Researchers Use AI Monitors to Track Galapagos Poachers, Climate Threats; Analyze Data on Rare Species
A story in Fortune magazine describes how new AI-based tech is helping researchers to identify threats to the environment and to protect the environment of the Galapagos Islands, part of Ecuador, about 600 miles offshore. The unique islands are home to some of the rarest animal species in the world.
Jason Holmberg, executive director at Wildbook Image Analysis (WBIA), a tech company that builds open software and AI solutions for conservationists, says the technology is expanding the ability of conservation groups to protect the Galápagos Marine Reserve from several vulnerabilities. More than 2,900 species survive off the interconnectedness of healthy ecosystems, according to the Galápagos Marine Reserve.
“Observations of rare or endangered species, whether via collars, camera traps, DNA samples, or photos, have been expensive to obtain and often required research teams to go directly into the field for short durations to obtain even small volumes of data,” Holmberg said.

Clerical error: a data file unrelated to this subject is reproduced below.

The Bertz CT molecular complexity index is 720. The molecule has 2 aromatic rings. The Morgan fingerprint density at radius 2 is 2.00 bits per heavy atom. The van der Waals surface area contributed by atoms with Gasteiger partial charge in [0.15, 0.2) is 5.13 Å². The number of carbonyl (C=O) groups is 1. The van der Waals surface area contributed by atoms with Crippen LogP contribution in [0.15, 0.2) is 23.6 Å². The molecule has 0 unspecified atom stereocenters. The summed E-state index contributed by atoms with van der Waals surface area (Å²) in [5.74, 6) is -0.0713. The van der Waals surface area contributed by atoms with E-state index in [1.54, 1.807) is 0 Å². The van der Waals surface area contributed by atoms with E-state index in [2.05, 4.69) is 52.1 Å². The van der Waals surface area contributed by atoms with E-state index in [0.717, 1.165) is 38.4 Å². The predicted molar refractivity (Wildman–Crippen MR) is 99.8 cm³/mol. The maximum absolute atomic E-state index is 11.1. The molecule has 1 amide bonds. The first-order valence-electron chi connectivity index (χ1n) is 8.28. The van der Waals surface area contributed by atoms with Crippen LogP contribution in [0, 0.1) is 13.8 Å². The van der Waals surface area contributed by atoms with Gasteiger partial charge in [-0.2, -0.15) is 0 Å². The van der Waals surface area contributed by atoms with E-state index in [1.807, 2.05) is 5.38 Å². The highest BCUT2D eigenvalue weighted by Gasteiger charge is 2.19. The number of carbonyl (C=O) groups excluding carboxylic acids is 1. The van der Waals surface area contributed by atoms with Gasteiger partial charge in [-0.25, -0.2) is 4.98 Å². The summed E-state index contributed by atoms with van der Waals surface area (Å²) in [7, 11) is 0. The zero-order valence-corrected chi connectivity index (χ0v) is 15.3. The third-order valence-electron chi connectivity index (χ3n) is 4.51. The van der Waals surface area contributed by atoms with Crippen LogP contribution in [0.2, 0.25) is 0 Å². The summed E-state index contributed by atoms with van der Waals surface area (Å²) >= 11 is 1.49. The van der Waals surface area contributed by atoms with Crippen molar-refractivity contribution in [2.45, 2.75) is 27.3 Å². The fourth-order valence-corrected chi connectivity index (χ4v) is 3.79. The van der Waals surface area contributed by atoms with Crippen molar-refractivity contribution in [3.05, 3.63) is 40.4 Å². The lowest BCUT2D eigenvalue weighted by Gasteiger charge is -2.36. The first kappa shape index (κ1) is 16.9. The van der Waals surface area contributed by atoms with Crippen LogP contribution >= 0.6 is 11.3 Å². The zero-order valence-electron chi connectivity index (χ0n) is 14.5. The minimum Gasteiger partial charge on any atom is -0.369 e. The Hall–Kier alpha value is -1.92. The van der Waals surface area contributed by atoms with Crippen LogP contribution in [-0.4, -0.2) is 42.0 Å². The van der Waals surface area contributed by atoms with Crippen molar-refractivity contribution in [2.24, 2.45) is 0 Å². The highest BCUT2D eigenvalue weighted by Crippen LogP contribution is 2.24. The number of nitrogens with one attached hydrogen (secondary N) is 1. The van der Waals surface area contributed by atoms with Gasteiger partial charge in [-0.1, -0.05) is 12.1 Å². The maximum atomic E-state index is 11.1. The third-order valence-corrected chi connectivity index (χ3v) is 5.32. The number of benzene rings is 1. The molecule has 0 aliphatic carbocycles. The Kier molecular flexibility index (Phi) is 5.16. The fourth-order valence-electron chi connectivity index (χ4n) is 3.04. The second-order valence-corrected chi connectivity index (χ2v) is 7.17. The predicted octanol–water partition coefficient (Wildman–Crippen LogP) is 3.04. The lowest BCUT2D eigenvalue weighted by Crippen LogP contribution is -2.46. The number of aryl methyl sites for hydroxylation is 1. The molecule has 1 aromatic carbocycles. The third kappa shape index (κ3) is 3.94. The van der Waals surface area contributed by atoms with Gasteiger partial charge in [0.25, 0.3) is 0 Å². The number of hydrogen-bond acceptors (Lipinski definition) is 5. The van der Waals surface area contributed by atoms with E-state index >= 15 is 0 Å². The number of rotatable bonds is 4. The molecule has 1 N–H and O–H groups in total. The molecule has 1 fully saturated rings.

One of the species researchers are most concerned about, Whale Sharks, are being affected by longline tuna fishing.
Sofia Green, marine biologist and research scientist at the Galápagos Whale Shark Project, studies the behavior, ecology, and migration patterns of the species. As predators on the top of the food chain, whale sharks feed off the weak and sick. By doing so, they keep the food chain in order. So they’re the subject of extensive tracking by the researchers who tag, video, photograph, do ultrasounds and blood draws, and take tissue samples to track the health and whereabouts of whale sharks that migrate through the Galápagos reserve.
AI tech is expanding its capabilities of identifying and tracking Whale Sharks, who have unique identifying marks.
The Galápagos Whale Shark Project uses sharkbook.ai, a system run by WBIA that taps into A.I. to aggregate images of individual whale sharks uploaded by the likes of Green as well as images and videos posted on social media platforms around the world.
“Modified growth algorithms like this are used by NASA to track stars,” Green explains.
Marine biologist Mauricio Castrejón, Ph.D., is among those concerned about longline tuna fishing, which has expanded to meet demand from the growing local population.
read more at fortune.com
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